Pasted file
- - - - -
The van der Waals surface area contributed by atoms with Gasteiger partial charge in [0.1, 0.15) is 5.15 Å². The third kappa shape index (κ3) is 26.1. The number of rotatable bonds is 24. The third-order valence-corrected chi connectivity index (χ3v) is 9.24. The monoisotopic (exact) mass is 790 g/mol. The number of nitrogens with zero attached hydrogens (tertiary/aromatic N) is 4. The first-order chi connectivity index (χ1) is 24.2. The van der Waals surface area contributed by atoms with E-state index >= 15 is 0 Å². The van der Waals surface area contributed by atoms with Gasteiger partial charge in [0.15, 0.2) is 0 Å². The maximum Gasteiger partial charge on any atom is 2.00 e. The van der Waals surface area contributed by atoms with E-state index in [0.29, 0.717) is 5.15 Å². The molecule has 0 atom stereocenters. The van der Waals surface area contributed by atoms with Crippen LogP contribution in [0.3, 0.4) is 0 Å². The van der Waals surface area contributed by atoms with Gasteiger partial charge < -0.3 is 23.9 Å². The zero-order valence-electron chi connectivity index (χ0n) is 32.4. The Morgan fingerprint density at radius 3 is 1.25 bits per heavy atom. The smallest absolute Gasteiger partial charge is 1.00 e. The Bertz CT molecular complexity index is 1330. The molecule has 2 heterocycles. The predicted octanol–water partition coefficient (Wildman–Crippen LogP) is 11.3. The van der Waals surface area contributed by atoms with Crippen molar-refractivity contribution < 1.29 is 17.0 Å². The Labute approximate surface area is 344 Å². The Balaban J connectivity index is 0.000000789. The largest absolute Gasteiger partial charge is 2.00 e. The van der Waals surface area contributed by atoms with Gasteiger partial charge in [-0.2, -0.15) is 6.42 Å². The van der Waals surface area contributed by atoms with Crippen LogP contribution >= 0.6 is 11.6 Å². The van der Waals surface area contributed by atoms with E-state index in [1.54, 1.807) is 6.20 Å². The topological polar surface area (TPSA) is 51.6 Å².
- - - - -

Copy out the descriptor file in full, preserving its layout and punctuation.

The van der Waals surface area contributed by atoms with Gasteiger partial charge in [0.1, 0.15) is 5.15 Å². The third kappa shape index (κ3) is 26.1. The number of rotatable bonds is 24. The third-order valence-corrected chi connectivity index (χ3v) is 9.24. The monoisotopic (exact) mass is 790 g/mol. The number of nitrogens with zero attached hydrogens (tertiary/aromatic N) is 4. The first-order chi connectivity index (χ1) is 24.2. The van der Waals surface area contributed by atoms with E-state index >= 15 is 0 Å². The van der Waals surface area contributed by atoms with Gasteiger partial charge in [0.15, 0.2) is 0 Å². The maximum Gasteiger partial charge on any atom is 2.00 e. The van der Waals surface area contributed by atoms with E-state index in [0.29, 0.717) is 5.15 Å². The molecule has 0 atom stereocenters. The van der Waals surface area contributed by atoms with Crippen LogP contribution in [0.3, 0.4) is 0 Å². The van der Waals surface area contributed by atoms with Gasteiger partial charge < -0.3 is 23.9 Å². The zero-order valence-electron chi connectivity index (χ0n) is 32.4. The Morgan fingerprint density at radius 3 is 1.25 bits per heavy atom. The smallest absolute Gasteiger partial charge is 1.00 e. The Bertz CT molecular complexity index is 1330. The molecule has 2 heterocycles. The predicted octanol–water partition coefficient (Wildman–Crippen LogP) is 11.3. The van der Waals surface area contributed by atoms with Crippen molar-refractivity contribution < 1.29 is 17.0 Å². The Labute approximate surface area is 344 Å². The Balaban J connectivity index is 0.000000789. The largest absolute Gasteiger partial charge is 2.00 e. The van der Waals surface area contributed by atoms with Gasteiger partial charge in [-0.2, -0.15) is 6.42 Å². The van der Waals surface area contributed by atoms with Crippen LogP contribution >= 0.6 is 11.6 Å². The van der Waals surface area contributed by atoms with E-state index in [1.54, 1.807) is 6.20 Å². The topological polar surface area (TPSA) is 51.6 Å².